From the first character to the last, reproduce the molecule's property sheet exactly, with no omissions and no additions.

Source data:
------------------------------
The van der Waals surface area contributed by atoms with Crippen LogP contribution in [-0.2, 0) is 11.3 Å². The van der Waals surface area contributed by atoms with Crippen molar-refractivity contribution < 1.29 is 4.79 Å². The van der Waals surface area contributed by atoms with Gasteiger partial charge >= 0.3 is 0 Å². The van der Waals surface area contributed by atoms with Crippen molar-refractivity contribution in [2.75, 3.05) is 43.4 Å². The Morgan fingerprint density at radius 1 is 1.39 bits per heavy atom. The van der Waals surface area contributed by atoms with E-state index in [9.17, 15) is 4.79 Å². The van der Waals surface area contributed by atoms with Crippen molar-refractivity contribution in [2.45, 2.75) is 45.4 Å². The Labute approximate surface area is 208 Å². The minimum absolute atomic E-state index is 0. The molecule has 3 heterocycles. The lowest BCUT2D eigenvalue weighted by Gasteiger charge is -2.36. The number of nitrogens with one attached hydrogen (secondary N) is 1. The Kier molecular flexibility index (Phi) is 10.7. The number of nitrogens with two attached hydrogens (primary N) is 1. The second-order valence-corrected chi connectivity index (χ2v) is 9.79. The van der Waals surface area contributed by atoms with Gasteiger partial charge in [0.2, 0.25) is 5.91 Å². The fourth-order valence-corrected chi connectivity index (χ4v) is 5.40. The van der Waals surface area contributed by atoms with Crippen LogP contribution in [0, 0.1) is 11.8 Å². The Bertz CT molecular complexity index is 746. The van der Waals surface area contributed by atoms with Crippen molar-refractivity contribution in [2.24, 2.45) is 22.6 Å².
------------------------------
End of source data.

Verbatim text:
The van der Waals surface area contributed by atoms with Crippen LogP contribution in [-0.2, 0) is 11.3 Å². The van der Waals surface area contributed by atoms with Crippen molar-refractivity contribution < 1.29 is 4.79 Å². The van der Waals surface area contributed by atoms with Gasteiger partial charge >= 0.3 is 0 Å². The van der Waals surface area contributed by atoms with Crippen molar-refractivity contribution in [2.75, 3.05) is 43.4 Å². The Morgan fingerprint density at radius 1 is 1.39 bits per heavy atom. The van der Waals surface area contributed by atoms with E-state index in [9.17, 15) is 4.79 Å². The van der Waals surface area contributed by atoms with Crippen molar-refractivity contribution in [2.45, 2.75) is 45.4 Å². The Labute approximate surface area is 208 Å². The minimum absolute atomic E-state index is 0. The molecule has 3 heterocycles. The lowest BCUT2D eigenvalue weighted by Gasteiger charge is -2.36. The number of nitrogens with one attached hydrogen (secondary N) is 1. The Kier molecular flexibility index (Phi) is 10.7. The number of nitrogens with two attached hydrogens (primary N) is 1. The second-order valence-corrected chi connectivity index (χ2v) is 9.79. The van der Waals surface area contributed by atoms with Gasteiger partial charge in [0.2, 0.25) is 5.91 Å². The fourth-order valence-corrected chi connectivity index (χ4v) is 5.40. The van der Waals surface area contributed by atoms with Crippen LogP contribution in [0, 0.1) is 11.8 Å². The Bertz CT molecular complexity index is 746. The van der Waals surface area contributed by atoms with Crippen molar-refractivity contribution in [2.24, 2.45) is 22.6 Å².